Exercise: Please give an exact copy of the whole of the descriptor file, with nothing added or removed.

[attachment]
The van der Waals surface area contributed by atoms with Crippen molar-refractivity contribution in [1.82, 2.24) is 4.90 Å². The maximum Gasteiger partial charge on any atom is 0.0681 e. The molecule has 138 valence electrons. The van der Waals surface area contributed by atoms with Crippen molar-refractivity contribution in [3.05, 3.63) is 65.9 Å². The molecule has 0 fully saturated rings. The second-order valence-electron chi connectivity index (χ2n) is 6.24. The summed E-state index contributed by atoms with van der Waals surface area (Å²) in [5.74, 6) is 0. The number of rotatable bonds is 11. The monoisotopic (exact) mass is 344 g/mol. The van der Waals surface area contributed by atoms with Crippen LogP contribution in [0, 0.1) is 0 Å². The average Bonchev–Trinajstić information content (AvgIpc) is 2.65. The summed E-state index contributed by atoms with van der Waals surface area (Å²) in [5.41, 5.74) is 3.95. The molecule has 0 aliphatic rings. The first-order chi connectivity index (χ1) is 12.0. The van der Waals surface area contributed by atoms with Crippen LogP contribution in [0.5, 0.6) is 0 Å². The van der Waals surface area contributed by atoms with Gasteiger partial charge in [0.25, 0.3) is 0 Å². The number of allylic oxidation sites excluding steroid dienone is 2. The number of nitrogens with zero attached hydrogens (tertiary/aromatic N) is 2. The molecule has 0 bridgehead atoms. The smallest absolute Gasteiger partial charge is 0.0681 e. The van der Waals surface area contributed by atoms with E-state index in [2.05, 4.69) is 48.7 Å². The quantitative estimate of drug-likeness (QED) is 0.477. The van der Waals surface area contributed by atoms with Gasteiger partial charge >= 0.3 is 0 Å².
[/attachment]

The van der Waals surface area contributed by atoms with Crippen molar-refractivity contribution in [1.82, 2.24) is 4.90 Å². The maximum Gasteiger partial charge on any atom is 0.0681 e. The molecule has 138 valence electrons. The van der Waals surface area contributed by atoms with Crippen molar-refractivity contribution in [3.05, 3.63) is 65.9 Å². The molecule has 0 fully saturated rings. The second-order valence-electron chi connectivity index (χ2n) is 6.24. The summed E-state index contributed by atoms with van der Waals surface area (Å²) in [5.74, 6) is 0. The number of rotatable bonds is 11. The monoisotopic (exact) mass is 344 g/mol. The van der Waals surface area contributed by atoms with Crippen LogP contribution in [0, 0.1) is 0 Å². The average Bonchev–Trinajstić information content (AvgIpc) is 2.65. The summed E-state index contributed by atoms with van der Waals surface area (Å²) in [5.41, 5.74) is 3.95. The molecule has 0 aliphatic rings. The first-order chi connectivity index (χ1) is 12.0. The van der Waals surface area contributed by atoms with Crippen LogP contribution in [0.5, 0.6) is 0 Å². The van der Waals surface area contributed by atoms with Gasteiger partial charge in [0.25, 0.3) is 0 Å². The number of allylic oxidation sites excluding steroid dienone is 2. The number of nitrogens with zero attached hydrogens (tertiary/aromatic N) is 2. The molecule has 0 bridgehead atoms. The smallest absolute Gasteiger partial charge is 0.0681 e. The van der Waals surface area contributed by atoms with E-state index in [2.05, 4.69) is 48.7 Å². The quantitative estimate of drug-likeness (QED) is 0.477. The van der Waals surface area contributed by atoms with Gasteiger partial charge >= 0.3 is 0 Å².